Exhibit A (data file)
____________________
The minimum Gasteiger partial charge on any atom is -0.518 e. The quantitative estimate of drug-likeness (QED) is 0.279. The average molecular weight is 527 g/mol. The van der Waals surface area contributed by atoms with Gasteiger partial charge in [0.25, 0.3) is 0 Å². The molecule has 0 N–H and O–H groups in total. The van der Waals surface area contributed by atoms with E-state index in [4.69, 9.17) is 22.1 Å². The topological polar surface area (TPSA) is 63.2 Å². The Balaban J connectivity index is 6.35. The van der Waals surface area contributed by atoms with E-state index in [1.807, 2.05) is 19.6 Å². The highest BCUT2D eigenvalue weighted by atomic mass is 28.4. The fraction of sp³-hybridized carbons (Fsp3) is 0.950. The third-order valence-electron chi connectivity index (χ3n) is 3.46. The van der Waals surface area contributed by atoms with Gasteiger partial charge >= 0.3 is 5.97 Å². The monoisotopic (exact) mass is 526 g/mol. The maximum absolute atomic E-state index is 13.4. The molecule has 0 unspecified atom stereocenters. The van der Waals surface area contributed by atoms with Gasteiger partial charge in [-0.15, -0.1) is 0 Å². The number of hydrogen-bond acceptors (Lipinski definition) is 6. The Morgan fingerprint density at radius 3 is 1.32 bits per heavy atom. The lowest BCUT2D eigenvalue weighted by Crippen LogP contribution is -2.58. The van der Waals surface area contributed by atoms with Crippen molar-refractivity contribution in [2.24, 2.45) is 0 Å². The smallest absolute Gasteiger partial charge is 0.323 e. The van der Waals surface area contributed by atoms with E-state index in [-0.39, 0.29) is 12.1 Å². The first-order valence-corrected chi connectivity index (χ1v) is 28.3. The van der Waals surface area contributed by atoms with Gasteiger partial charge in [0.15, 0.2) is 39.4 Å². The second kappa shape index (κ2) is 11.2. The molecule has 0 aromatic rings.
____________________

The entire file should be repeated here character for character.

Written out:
The minimum Gasteiger partial charge on any atom is -0.518 e. The quantitative estimate of drug-likeness (QED) is 0.279. The average molecular weight is 527 g/mol. The van der Waals surface area contributed by atoms with Gasteiger partial charge in [0.25, 0.3) is 0 Å². The molecule has 0 N–H and O–H groups in total. The van der Waals surface area contributed by atoms with E-state index in [4.69, 9.17) is 22.1 Å². The topological polar surface area (TPSA) is 63.2 Å². The Balaban J connectivity index is 6.35. The van der Waals surface area contributed by atoms with E-state index in [1.807, 2.05) is 19.6 Å². The highest BCUT2D eigenvalue weighted by atomic mass is 28.4. The fraction of sp³-hybridized carbons (Fsp3) is 0.950. The third-order valence-electron chi connectivity index (χ3n) is 3.46. The van der Waals surface area contributed by atoms with Gasteiger partial charge >= 0.3 is 5.97 Å². The monoisotopic (exact) mass is 526 g/mol. The maximum absolute atomic E-state index is 13.4. The molecule has 0 unspecified atom stereocenters. The van der Waals surface area contributed by atoms with Gasteiger partial charge in [-0.15, -0.1) is 0 Å². The number of hydrogen-bond acceptors (Lipinski definition) is 6. The Morgan fingerprint density at radius 3 is 1.32 bits per heavy atom. The lowest BCUT2D eigenvalue weighted by Crippen LogP contribution is -2.58. The van der Waals surface area contributed by atoms with Crippen molar-refractivity contribution in [2.24, 2.45) is 0 Å². The smallest absolute Gasteiger partial charge is 0.323 e. The van der Waals surface area contributed by atoms with E-state index in [-0.39, 0.29) is 12.1 Å². The first-order valence-corrected chi connectivity index (χ1v) is 28.3. The van der Waals surface area contributed by atoms with Gasteiger partial charge in [0.15, 0.2) is 39.4 Å². The second kappa shape index (κ2) is 11.2. The molecule has 0 aromatic rings.